Are there potentially dangerous animals?

The word `jungle’ conjures up nightmare images in the minds of many people of a place seething with snakes. Well, the reality is quite different (alas!): you seldom see snakes! Most encounters with snakes are with non-venomous species. Nevertheless, the threat from venomous snakes does exist, and their bites can be very serious indeed, sometimes fatal. However, your chances of being bitten by one are about as improbable as being struck on the head by a falling coconut. Venomous snakes will rarely bite unless provoked, trodden on or grabbed. Your experienced guide is there to minimize that improbability and will take the lead on all treks.

Of the large mammals found in the Neotropics – of which there are surprisingly few – it is only the peccary that has a dubious reputation. They have been known on occasions when taken by surprise, to send the unwary hiker scurrying up a tree for safety. Encounters with peccaries (the larger white-lip peccary in particular), in herds of 20 or more, are common in Corcovado and, as yet, no casualties have been reported. Their foul smell and the loud cracking of their canine teeth when alarmed, make encounters with these beasts an awesome experience, and a memorable one! We recommend that you practice your tree climbing!

Jaguars are large and powerful cats, but have never, contrary to expectation, been known to bother people. There is a relatively healthy population of these cats in Corcovado!

Pumas, reportedly, have on a couple of occasions `tumbled’ people in Corcovado Park. No serious injuries resulted. Personally, we would rather see and be `tumbled’ by a puma than not see one at all!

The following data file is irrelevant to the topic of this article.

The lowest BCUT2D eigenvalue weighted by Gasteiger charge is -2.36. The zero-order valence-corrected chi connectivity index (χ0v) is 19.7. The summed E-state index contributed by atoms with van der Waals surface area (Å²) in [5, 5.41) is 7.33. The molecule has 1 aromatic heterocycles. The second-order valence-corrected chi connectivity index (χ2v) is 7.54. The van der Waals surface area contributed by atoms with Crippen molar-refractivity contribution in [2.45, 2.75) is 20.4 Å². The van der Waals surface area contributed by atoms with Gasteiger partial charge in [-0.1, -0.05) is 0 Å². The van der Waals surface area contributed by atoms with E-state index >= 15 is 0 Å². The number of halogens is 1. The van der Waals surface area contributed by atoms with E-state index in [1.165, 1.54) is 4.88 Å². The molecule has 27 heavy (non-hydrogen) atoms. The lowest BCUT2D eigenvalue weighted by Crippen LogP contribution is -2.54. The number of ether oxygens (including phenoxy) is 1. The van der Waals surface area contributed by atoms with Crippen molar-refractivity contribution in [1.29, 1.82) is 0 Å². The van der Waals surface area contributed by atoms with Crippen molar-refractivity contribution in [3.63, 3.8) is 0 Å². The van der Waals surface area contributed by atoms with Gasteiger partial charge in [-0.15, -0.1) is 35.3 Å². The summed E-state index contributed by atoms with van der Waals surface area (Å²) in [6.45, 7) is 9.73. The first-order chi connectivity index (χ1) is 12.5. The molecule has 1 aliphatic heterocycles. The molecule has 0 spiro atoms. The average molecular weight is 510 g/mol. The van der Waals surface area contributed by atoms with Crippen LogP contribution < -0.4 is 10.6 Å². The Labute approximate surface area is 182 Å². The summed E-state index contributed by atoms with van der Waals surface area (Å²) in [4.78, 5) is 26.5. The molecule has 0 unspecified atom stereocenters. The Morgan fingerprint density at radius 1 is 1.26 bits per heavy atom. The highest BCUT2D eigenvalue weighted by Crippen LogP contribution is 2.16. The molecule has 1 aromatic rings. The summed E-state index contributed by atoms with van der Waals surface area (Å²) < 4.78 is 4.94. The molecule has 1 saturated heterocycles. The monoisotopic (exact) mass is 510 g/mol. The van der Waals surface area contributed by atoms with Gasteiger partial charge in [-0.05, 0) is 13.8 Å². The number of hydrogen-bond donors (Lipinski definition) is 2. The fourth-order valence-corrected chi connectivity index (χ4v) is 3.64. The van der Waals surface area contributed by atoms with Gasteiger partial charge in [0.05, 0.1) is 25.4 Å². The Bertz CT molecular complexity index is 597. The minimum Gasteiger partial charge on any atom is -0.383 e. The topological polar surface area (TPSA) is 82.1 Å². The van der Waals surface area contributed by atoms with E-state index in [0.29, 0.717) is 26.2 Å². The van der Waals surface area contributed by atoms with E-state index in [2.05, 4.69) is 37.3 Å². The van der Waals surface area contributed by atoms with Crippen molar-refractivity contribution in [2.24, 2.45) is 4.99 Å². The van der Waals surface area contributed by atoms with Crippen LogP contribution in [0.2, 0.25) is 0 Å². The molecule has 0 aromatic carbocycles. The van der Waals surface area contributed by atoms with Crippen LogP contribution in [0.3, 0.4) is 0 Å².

Sharks are prevalent in the coastal waters of the Osa Peninsula and the Golfo Dulce. And among their ranks are two of the three most infamous species: the tiger shark and the bull shark. While this area is not renown for shark attacks, they have been known to occur – though no fatalities as far as we are aware. Bull sharks are very often seen patrolling the mouths of the Rio Sirena and Rio Claro in Corcovado Park. The benign white-tipped reef shark is a common sight to divers off Caño Island.

American crocodiles
American crocodiles kill on average one person annually in Costa Rica. In recent years, these have been tourists! This species does not have a particularly bad reputation, preferring fish to tourists. But large specimens of three and a half meters (12 feet) or more will take large mammals and even people. Because of Costa Rica’s rigorous conservation laws, specimens of this size and larger are common here – reportedly there are crocodiles of up to 6 meters (20 feet) in the Corcovado Lagoon. But the American crocodile is not a threat unless you are dumb enough to swim in rivers, lagoons and lakes where they are known to occur.